There are so many great walking areas on the Spanish mainland and islands that it can be difficult to know where to start looking for a walking holiday. In this article we look at Las Marinas in Alicante province, one of Spain’s undiscovered gems, and some of the things you may like to consider before parting with your hard earned cash and booking that well deserved break in the sunshine.
With an ideal climate for autumn, winter and spring walking holidays the area lies inland from the well-known Costa Blanca tourist destinations such as Benidorm, Calpe and Denia. The geography is made up of a series of limestone sierras with typical karst and moorland landscapes separated by farmed valleys dotted with whitewashed villages that date back to the Moorish occupation of Spain. With a traditional Mediterranean agriculture and exceptional biodiversity the area has a variety of landscapes within a small geographical area
Everybody wants to be sure of having a relaxing and memorable holiday, whether it’s to switch off from the routine, experience another corner of the world or meet people from a different culture. Whatever the reason, choosing the right walking holiday in the first place guarantees you will get the most from your time and resources and have the holiday you need. So what are the factors you should consider?
If you are used to walking in the United Kingdom you may consider going independent… find a place to stay, buy a local map, get leaflets from tourist information offices or buy one of the many guidebooks available in the UK.
However, if your time is precious then this could be a risky way of booking your walking holiday: firstly do not assume that way marking and signposting in Spain are done to UK standards, because they are not. Secondly, map coverage is patchy; maps are not up to the standard of British Ordnance Survey maps and are often out of date or inaccurate. Thirdly, public transport into the interior is almost inexistent so you will have to hire a car to get to the walks.
Once a week I walk a new route somewhere in the Las Marinas mountains, I have been doing so for years and despite speaking the language perfectly and knowing the area well I almost always get lost, misplaced, or have doubts about the direction at some point along the way. I live here so it’s a minor inconvenience for me, but do you really want to spend a week struggling with the quirks of the local signposting?
Another factor to take into account is that little used footpaths in Spain will eventually become overgrown with brambles and undergrowth, at least one of the routes published by a well known UK guide along the nearby Sacos River is now completely impassable, some eight years after appearing in print. So beware of out of date guidebooks, they can ruin your holiday too!
So if going independent is a bit uncertain, what other alternatives are there? Firstly, you need to decide whether you want guided or self guided walking and whether you are looking for a walking tour, a walking holiday or a trekking holiday, either way you will need the help of a local walking company who can provide you with up to date information, directions and maps and well as accommodation and meals if required.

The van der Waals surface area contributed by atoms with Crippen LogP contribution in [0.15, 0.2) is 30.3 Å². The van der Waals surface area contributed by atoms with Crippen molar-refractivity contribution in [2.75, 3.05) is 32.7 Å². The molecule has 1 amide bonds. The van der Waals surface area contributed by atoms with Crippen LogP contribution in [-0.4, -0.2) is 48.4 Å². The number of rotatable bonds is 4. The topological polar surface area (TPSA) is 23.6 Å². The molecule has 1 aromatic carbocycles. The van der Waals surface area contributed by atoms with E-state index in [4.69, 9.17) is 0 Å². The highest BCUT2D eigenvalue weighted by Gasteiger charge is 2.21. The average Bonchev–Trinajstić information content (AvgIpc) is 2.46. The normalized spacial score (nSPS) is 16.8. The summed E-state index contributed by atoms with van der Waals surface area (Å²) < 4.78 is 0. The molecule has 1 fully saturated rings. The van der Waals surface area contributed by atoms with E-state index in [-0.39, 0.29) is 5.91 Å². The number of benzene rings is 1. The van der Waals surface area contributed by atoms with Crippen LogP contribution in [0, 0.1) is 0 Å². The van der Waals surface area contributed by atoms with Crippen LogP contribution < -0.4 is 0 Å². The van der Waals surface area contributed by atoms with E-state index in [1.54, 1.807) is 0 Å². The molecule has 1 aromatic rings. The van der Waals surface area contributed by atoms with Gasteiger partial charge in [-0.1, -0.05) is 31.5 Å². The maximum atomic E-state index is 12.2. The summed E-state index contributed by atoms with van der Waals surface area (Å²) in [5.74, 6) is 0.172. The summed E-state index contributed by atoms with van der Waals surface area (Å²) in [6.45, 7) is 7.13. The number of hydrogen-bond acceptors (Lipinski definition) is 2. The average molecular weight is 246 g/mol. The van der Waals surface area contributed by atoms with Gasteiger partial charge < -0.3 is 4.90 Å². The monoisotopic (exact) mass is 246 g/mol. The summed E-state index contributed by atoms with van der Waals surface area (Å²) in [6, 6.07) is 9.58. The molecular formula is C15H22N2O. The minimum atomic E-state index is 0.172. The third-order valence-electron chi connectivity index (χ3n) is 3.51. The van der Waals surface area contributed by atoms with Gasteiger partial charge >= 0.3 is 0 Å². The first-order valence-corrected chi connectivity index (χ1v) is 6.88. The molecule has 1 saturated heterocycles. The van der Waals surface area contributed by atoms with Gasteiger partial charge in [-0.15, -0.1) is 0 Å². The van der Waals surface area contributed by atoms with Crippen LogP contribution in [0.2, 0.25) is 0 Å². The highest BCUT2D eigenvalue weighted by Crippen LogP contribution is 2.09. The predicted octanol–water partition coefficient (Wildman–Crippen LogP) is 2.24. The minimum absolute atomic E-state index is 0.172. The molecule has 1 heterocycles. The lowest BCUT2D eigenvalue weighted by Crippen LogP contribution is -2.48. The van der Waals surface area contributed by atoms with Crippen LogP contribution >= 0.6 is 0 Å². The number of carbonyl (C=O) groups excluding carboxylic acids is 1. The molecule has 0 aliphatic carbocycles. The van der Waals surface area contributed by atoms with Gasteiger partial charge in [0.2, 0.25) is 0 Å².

So which is the best suited to you, guided or self-guided? For me the answer is quite straightforward, if you feel unsure about being able to navigate on a self-guided walking holiday or you want to know about the countryside, way of life and culture of the area or you want to walk in the company of others, then choose a guided walking holiday. Guided walking gives you the security, confidence and company you need to get the most from your holiday but you also have to be prepared to walk at the pace of the slowest member of the group and an inflexible itinerary.
If you are confident about doing your own navigating then self-guided walking and trekking options include village centred, walking tours or treks.
1. Village centred, a series of walks around the village where you are staying. A good example of this is the Hidden Spain walking holiday based in the picturesque village of Tàrbena in the Las Marinas mountains. This option gives you greater flexibility over your walking itinerary, lets you set the pace and choose where and when to take reat stops.
2. Walking tours, where you walk up to 100 kilometres over six or seven days at a leisurely pace from village to village, usually with your baggage being transferred for you. See the Moorish Villages tour through the Guadalest and Pop Valleys. You set the pace and choose where and when you take rest stops.
3. Trekking, where you walk between 15 and 25 km from village to village usually with your baggage being transferred for you. More challenging than walking tours treks have become increasingly popular, such as the Mallorcan Way trek. Again, you set the pace and choose where and when you take rest stops.
Navigating is done either with maps and route descriptions provided by a local walking company or with a handheld GPS device or Smartphone. These have the advantage of having been tested and regularly updated by previous walkers so nasty surprises are most unlikely.
Whichever option you choose each provides an excellent way to enjoy the Spanish countryside, get some sunshine and have a truly relaxing walking holiday without having to worry about your accommodation, speaking the language or getting lost and stressed out. Choosing a reputable and experienced walking company is the safest way to ensure a memorable walking holiday.